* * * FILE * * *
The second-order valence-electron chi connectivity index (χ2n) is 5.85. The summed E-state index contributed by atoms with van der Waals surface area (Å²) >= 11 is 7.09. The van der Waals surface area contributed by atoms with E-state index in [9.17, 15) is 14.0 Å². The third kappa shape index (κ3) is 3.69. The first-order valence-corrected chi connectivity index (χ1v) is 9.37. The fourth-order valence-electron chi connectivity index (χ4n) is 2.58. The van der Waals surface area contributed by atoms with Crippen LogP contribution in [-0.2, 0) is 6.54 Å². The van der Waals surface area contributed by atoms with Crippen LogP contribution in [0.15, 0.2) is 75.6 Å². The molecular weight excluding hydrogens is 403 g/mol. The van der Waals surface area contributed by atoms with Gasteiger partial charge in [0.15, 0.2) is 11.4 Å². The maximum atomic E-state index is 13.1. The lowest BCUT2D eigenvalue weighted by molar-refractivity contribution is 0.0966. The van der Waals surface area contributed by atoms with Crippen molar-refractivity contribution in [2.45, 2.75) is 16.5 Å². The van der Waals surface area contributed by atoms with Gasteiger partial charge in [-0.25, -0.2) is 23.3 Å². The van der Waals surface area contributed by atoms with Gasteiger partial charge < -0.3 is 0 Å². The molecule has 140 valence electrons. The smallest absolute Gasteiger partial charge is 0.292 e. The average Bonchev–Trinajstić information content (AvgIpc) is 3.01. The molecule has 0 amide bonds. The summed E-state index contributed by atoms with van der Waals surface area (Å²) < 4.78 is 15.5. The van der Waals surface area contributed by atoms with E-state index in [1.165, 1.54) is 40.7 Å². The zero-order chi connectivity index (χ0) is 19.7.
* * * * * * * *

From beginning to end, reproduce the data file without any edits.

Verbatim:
The second-order valence-electron chi connectivity index (χ2n) is 5.85. The summed E-state index contributed by atoms with van der Waals surface area (Å²) >= 11 is 7.09. The van der Waals surface area contributed by atoms with E-state index in [9.17, 15) is 14.0 Å². The third kappa shape index (κ3) is 3.69. The first-order valence-corrected chi connectivity index (χ1v) is 9.37. The fourth-order valence-electron chi connectivity index (χ4n) is 2.58. The van der Waals surface area contributed by atoms with Crippen LogP contribution in [-0.2, 0) is 6.54 Å². The van der Waals surface area contributed by atoms with Crippen LogP contribution in [0.15, 0.2) is 75.6 Å². The molecular weight excluding hydrogens is 403 g/mol. The van der Waals surface area contributed by atoms with Gasteiger partial charge in [0.15, 0.2) is 11.4 Å². The maximum atomic E-state index is 13.1. The lowest BCUT2D eigenvalue weighted by molar-refractivity contribution is 0.0966. The van der Waals surface area contributed by atoms with Crippen molar-refractivity contribution in [2.45, 2.75) is 16.5 Å². The van der Waals surface area contributed by atoms with Gasteiger partial charge in [-0.25, -0.2) is 23.3 Å². The van der Waals surface area contributed by atoms with Gasteiger partial charge < -0.3 is 0 Å². The molecule has 140 valence electrons. The smallest absolute Gasteiger partial charge is 0.292 e. The average Bonchev–Trinajstić information content (AvgIpc) is 3.01. The molecule has 0 amide bonds. The summed E-state index contributed by atoms with van der Waals surface area (Å²) < 4.78 is 15.5. The van der Waals surface area contributed by atoms with E-state index in [1.165, 1.54) is 40.7 Å². The zero-order chi connectivity index (χ0) is 19.7.